NVIDIA Inc. (NVDA) is trading lower by more than 2% in Thursday’s pre-market, despite beating Q4 2021 estimates and raising Q1 2022 revenue guidance. The chipmaker posted a profit of $1.32 per-share, $0.10 better than expectations, while revenue rose 52.8% year-over-year to $7.64 billion, about $200 million higher than consensus. The Q1 increase was substantial, raising estimates from $7.28 billion to the $8.00 billion range. The company fired on all cylinders in Q4, reporting strong growth in gaming, pro visualization, automotive, and data center divisions.
Worries About Valuation and Growth
Even so, the sell-the-news reaction wasn’t a surprise because chip stocks have traded poorly in 2022, dumping the PHLX Semiconductor Index (SOX) more than 10% since Dec. 31st. Chronic supply constraints have impacted the group’s performance while over-valuation has emerged as a potent headwind, with the SOX’s 41% return in 2021 lifting many components to unsustainable levels, especially with rising inflation putting a damper on growth.
Analysts were obsessed with the abandoned deal to acquire Arm Holdings, looking to the acquisition to justify NVIDIA’s astonishing 81.75 price-to-earnings-ratio (P/E). Business is nearly as good as it gets after two years of taking market share from Intel Corp. (INTC) but the stock is already priced for perfection, discouraging sidelined investors from opening new positions. All in all, it’s a perfect formula for a major correction and weak annual performance.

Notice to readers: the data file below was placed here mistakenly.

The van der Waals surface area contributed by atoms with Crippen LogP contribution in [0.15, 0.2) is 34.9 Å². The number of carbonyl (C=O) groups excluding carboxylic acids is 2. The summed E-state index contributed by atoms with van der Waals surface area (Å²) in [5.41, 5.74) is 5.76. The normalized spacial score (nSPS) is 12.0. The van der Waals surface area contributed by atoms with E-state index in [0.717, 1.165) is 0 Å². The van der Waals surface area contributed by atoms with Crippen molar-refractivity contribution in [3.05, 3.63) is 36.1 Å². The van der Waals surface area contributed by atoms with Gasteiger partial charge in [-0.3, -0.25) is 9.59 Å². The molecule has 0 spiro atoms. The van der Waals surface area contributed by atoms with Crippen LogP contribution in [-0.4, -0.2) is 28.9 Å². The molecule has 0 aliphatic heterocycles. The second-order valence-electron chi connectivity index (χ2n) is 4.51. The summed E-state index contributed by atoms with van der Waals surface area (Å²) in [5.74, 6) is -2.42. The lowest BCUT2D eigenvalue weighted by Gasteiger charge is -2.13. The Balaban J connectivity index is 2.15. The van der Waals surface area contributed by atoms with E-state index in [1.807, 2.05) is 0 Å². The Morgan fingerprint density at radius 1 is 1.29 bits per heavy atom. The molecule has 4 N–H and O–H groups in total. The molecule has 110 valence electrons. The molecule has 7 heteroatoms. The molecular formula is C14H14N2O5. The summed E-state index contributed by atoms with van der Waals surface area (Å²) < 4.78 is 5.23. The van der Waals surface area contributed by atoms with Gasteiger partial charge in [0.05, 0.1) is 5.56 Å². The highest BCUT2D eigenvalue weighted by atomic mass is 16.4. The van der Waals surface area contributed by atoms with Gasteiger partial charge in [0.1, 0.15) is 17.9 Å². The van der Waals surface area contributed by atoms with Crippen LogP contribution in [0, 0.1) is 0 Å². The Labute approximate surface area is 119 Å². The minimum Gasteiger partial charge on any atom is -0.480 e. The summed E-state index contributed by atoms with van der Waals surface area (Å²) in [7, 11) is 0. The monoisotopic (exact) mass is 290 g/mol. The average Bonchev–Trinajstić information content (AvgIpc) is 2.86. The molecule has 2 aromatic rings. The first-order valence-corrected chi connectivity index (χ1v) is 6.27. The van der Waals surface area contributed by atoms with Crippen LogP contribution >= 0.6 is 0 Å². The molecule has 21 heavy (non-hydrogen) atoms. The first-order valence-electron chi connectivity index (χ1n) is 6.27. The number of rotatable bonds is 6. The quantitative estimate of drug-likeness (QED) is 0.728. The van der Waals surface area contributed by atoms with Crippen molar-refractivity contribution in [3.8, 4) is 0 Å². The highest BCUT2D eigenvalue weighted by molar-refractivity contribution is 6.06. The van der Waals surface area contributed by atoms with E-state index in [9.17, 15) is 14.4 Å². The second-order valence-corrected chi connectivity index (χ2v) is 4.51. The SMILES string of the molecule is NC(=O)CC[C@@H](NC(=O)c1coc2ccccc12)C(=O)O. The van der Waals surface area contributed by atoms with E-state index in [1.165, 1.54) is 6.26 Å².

Wall Street and Technical Outlook
Wall Street consensus has eased from extreme bullishness, with an ‘Overweight’ rating based upon 28 ‘Buy’, 6 ‘Overweight’, 7 ‘Hold’, 1 ‘Underweight’, and 1 ‘Sell’ recommendation. Price targets currently range from a low of $200 to a Street-high $400 while the stock is set to open Thursday’s session more than $90 below the median $350 target. Analysts has been quiet since last night’s report, with a single downgrade by a boutique firm, but another round of bullish table pounding may not convince many investors to pull the trigger.
NVIDIA rallied above 2018 resistance at 73 in May 2020, entering a powerful uptrend that stalled below 150 in September. The stock cleared that barrier in June 2021, more than doubling in price into November’s all-time high at 346.47. The subsequent decline stretched to 40% in January while February’s bounce to 50-day moving average resistance failed to yield a breakout, ahead of this morning’s selloff. A long-term sell cycle is expanding at the same time, raising odds for another round of testing at 200-day moving average support near 200.
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Disclosure: the author held no positions in aforementioned securities at the time of publication.
This article was originally posted on FX Empire